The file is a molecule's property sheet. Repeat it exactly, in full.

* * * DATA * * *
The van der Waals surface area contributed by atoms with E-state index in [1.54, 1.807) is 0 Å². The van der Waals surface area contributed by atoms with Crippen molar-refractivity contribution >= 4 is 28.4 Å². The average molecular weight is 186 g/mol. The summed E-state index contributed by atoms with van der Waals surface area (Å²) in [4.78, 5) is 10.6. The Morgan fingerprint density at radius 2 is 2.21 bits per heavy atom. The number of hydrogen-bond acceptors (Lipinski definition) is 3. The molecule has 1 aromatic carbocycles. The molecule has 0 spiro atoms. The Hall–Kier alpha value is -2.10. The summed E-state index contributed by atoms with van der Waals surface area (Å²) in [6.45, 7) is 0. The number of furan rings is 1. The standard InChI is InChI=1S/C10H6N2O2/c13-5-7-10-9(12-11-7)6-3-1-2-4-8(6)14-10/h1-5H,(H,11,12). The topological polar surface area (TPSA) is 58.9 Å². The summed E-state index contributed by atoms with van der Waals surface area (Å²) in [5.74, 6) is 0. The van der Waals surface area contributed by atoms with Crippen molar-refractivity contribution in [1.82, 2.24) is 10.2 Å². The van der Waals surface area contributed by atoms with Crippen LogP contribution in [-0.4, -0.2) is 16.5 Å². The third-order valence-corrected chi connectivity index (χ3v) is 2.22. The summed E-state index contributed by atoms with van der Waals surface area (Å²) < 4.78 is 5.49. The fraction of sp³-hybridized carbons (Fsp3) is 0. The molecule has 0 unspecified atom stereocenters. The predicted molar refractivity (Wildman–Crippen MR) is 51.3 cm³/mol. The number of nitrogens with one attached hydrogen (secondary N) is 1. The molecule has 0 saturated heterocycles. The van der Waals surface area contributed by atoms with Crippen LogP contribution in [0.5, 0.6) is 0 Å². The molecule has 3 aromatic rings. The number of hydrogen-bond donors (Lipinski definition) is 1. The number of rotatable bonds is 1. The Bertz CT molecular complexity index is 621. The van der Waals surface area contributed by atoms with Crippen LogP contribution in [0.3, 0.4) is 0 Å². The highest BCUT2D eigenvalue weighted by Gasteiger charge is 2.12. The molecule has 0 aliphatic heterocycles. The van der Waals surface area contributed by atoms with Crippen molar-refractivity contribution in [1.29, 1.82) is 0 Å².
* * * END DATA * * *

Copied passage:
The van der Waals surface area contributed by atoms with E-state index in [1.54, 1.807) is 0 Å². The van der Waals surface area contributed by atoms with Crippen molar-refractivity contribution >= 4 is 28.4 Å². The average molecular weight is 186 g/mol. The summed E-state index contributed by atoms with van der Waals surface area (Å²) in [4.78, 5) is 10.6. The Morgan fingerprint density at radius 2 is 2.21 bits per heavy atom. The number of hydrogen-bond acceptors (Lipinski definition) is 3. The molecule has 1 aromatic carbocycles. The molecule has 0 spiro atoms. The Hall–Kier alpha value is -2.10. The summed E-state index contributed by atoms with van der Waals surface area (Å²) in [6.45, 7) is 0. The number of furan rings is 1. The standard InChI is InChI=1S/C10H6N2O2/c13-5-7-10-9(12-11-7)6-3-1-2-4-8(6)14-10/h1-5H,(H,11,12). The topological polar surface area (TPSA) is 58.9 Å². The summed E-state index contributed by atoms with van der Waals surface area (Å²) in [5.74, 6) is 0. The van der Waals surface area contributed by atoms with Crippen molar-refractivity contribution in [1.82, 2.24) is 10.2 Å². The van der Waals surface area contributed by atoms with Crippen LogP contribution in [-0.4, -0.2) is 16.5 Å². The third-order valence-corrected chi connectivity index (χ3v) is 2.22. The summed E-state index contributed by atoms with van der Waals surface area (Å²) < 4.78 is 5.49. The fraction of sp³-hybridized carbons (Fsp3) is 0. The molecule has 0 unspecified atom stereocenters. The predicted molar refractivity (Wildman–Crippen MR) is 51.3 cm³/mol. The number of nitrogens with one attached hydrogen (secondary N) is 1. The molecule has 0 saturated heterocycles. The van der Waals surface area contributed by atoms with Crippen LogP contribution in [0.5, 0.6) is 0 Å². The molecule has 3 aromatic rings. The number of hydrogen-bond donors (Lipinski definition) is 1. The number of rotatable bonds is 1. The Bertz CT molecular complexity index is 621. The van der Waals surface area contributed by atoms with Crippen LogP contribution in [0.3, 0.4) is 0 Å². The highest BCUT2D eigenvalue weighted by Gasteiger charge is 2.12. The molecule has 0 aliphatic heterocycles. The van der Waals surface area contributed by atoms with Crippen molar-refractivity contribution in [1.29, 1.82) is 0 Å².